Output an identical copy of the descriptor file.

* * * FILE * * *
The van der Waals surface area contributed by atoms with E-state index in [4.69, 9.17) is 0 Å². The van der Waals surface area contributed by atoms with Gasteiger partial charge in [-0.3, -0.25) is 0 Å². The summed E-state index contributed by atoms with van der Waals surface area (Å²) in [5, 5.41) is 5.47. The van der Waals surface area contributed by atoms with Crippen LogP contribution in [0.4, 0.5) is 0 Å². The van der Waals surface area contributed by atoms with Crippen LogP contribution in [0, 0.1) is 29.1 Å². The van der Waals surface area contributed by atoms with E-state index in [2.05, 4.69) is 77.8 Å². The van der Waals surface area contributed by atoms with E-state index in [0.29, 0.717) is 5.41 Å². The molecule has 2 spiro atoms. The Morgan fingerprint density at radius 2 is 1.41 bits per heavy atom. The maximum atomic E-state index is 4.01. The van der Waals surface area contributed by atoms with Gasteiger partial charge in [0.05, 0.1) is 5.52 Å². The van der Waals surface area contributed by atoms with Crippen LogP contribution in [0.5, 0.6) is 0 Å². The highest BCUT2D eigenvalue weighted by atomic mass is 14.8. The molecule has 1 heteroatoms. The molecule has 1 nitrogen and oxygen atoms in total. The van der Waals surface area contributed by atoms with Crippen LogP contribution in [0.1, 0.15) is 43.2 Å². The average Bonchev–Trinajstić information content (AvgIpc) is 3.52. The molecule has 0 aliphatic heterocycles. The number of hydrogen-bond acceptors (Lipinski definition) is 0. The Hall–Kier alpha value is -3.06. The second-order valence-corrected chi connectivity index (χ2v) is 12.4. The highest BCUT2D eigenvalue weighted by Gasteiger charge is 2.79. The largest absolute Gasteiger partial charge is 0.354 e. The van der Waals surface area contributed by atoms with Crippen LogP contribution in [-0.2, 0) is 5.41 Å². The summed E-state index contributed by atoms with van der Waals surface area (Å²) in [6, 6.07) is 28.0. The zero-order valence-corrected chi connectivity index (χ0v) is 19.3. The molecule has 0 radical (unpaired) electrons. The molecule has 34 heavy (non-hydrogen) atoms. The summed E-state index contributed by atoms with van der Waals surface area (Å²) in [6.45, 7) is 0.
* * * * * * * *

The van der Waals surface area contributed by atoms with E-state index in [4.69, 9.17) is 0 Å². The van der Waals surface area contributed by atoms with Gasteiger partial charge in [-0.3, -0.25) is 0 Å². The summed E-state index contributed by atoms with van der Waals surface area (Å²) in [5, 5.41) is 5.47. The van der Waals surface area contributed by atoms with Crippen LogP contribution in [0.4, 0.5) is 0 Å². The van der Waals surface area contributed by atoms with Crippen LogP contribution in [0, 0.1) is 29.1 Å². The van der Waals surface area contributed by atoms with E-state index in [2.05, 4.69) is 77.8 Å². The van der Waals surface area contributed by atoms with E-state index in [0.29, 0.717) is 5.41 Å². The molecule has 2 spiro atoms. The Morgan fingerprint density at radius 2 is 1.41 bits per heavy atom. The maximum atomic E-state index is 4.01. The van der Waals surface area contributed by atoms with Gasteiger partial charge in [0.05, 0.1) is 5.52 Å². The van der Waals surface area contributed by atoms with Crippen LogP contribution in [0.5, 0.6) is 0 Å². The highest BCUT2D eigenvalue weighted by atomic mass is 14.8. The molecule has 1 heteroatoms. The molecule has 1 nitrogen and oxygen atoms in total. The van der Waals surface area contributed by atoms with Crippen LogP contribution in [0.1, 0.15) is 43.2 Å². The average Bonchev–Trinajstić information content (AvgIpc) is 3.52. The molecule has 0 aliphatic heterocycles. The number of hydrogen-bond acceptors (Lipinski definition) is 0. The Hall–Kier alpha value is -3.06. The second-order valence-corrected chi connectivity index (χ2v) is 12.4. The highest BCUT2D eigenvalue weighted by Gasteiger charge is 2.79. The largest absolute Gasteiger partial charge is 0.354 e. The van der Waals surface area contributed by atoms with Crippen LogP contribution in [-0.2, 0) is 5.41 Å². The summed E-state index contributed by atoms with van der Waals surface area (Å²) in [6, 6.07) is 28.0. The zero-order valence-corrected chi connectivity index (χ0v) is 19.3. The molecule has 0 radical (unpaired) electrons. The molecule has 34 heavy (non-hydrogen) atoms. The summed E-state index contributed by atoms with van der Waals surface area (Å²) in [6.45, 7) is 0.